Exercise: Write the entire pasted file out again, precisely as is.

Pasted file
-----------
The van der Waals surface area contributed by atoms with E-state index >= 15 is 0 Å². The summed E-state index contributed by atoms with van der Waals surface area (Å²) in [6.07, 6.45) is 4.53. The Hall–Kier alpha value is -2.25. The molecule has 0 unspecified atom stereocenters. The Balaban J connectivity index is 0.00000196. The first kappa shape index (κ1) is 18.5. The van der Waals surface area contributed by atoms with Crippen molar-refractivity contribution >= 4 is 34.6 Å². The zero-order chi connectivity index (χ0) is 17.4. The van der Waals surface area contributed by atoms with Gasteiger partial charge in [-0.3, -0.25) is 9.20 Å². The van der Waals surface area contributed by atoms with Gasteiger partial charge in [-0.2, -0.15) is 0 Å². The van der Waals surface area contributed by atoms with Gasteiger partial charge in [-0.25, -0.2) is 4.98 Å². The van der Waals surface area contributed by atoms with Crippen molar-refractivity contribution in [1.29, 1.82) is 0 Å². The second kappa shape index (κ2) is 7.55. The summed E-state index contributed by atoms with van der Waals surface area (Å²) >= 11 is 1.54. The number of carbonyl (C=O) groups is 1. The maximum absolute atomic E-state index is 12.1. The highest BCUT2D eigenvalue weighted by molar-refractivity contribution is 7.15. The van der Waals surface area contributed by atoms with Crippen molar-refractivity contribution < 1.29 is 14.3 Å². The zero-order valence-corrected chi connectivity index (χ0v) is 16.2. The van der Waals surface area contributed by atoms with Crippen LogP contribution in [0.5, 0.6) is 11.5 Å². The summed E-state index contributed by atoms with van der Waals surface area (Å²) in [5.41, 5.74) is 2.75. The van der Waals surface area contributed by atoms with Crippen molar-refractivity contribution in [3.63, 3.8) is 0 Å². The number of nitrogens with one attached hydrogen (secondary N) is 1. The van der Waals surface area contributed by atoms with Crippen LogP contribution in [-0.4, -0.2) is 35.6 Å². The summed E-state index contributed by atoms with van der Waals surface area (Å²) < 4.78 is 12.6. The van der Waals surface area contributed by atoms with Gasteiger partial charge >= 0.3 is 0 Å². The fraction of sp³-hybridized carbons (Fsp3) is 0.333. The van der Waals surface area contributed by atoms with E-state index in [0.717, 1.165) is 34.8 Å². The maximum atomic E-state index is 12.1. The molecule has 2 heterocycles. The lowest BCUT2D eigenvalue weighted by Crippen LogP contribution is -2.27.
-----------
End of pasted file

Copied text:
The van der Waals surface area contributed by atoms with E-state index >= 15 is 0 Å². The summed E-state index contributed by atoms with van der Waals surface area (Å²) in [6.07, 6.45) is 4.53. The Hall–Kier alpha value is -2.25. The molecule has 0 unspecified atom stereocenters. The Balaban J connectivity index is 0.00000196. The first kappa shape index (κ1) is 18.5. The van der Waals surface area contributed by atoms with Crippen molar-refractivity contribution >= 4 is 34.6 Å². The zero-order chi connectivity index (χ0) is 17.4. The van der Waals surface area contributed by atoms with Gasteiger partial charge in [-0.3, -0.25) is 9.20 Å². The van der Waals surface area contributed by atoms with Gasteiger partial charge in [-0.2, -0.15) is 0 Å². The van der Waals surface area contributed by atoms with Gasteiger partial charge in [-0.25, -0.2) is 4.98 Å². The van der Waals surface area contributed by atoms with Crippen molar-refractivity contribution in [1.29, 1.82) is 0 Å². The second kappa shape index (κ2) is 7.55. The summed E-state index contributed by atoms with van der Waals surface area (Å²) >= 11 is 1.54. The number of carbonyl (C=O) groups is 1. The maximum absolute atomic E-state index is 12.1. The highest BCUT2D eigenvalue weighted by molar-refractivity contribution is 7.15. The van der Waals surface area contributed by atoms with Crippen molar-refractivity contribution < 1.29 is 14.3 Å². The zero-order valence-corrected chi connectivity index (χ0v) is 16.2. The van der Waals surface area contributed by atoms with Crippen LogP contribution in [0.5, 0.6) is 11.5 Å². The summed E-state index contributed by atoms with van der Waals surface area (Å²) in [5.41, 5.74) is 2.75. The van der Waals surface area contributed by atoms with Crippen molar-refractivity contribution in [3.63, 3.8) is 0 Å². The number of nitrogens with one attached hydrogen (secondary N) is 1. The van der Waals surface area contributed by atoms with Crippen LogP contribution in [-0.4, -0.2) is 35.6 Å². The summed E-state index contributed by atoms with van der Waals surface area (Å²) < 4.78 is 12.6. The van der Waals surface area contributed by atoms with Gasteiger partial charge >= 0.3 is 0 Å². The fraction of sp³-hybridized carbons (Fsp3) is 0.333. The van der Waals surface area contributed by atoms with E-state index in [0.717, 1.165) is 34.8 Å². The maximum atomic E-state index is 12.1. The molecule has 2 heterocycles. The lowest BCUT2D eigenvalue weighted by Crippen LogP contribution is -2.27.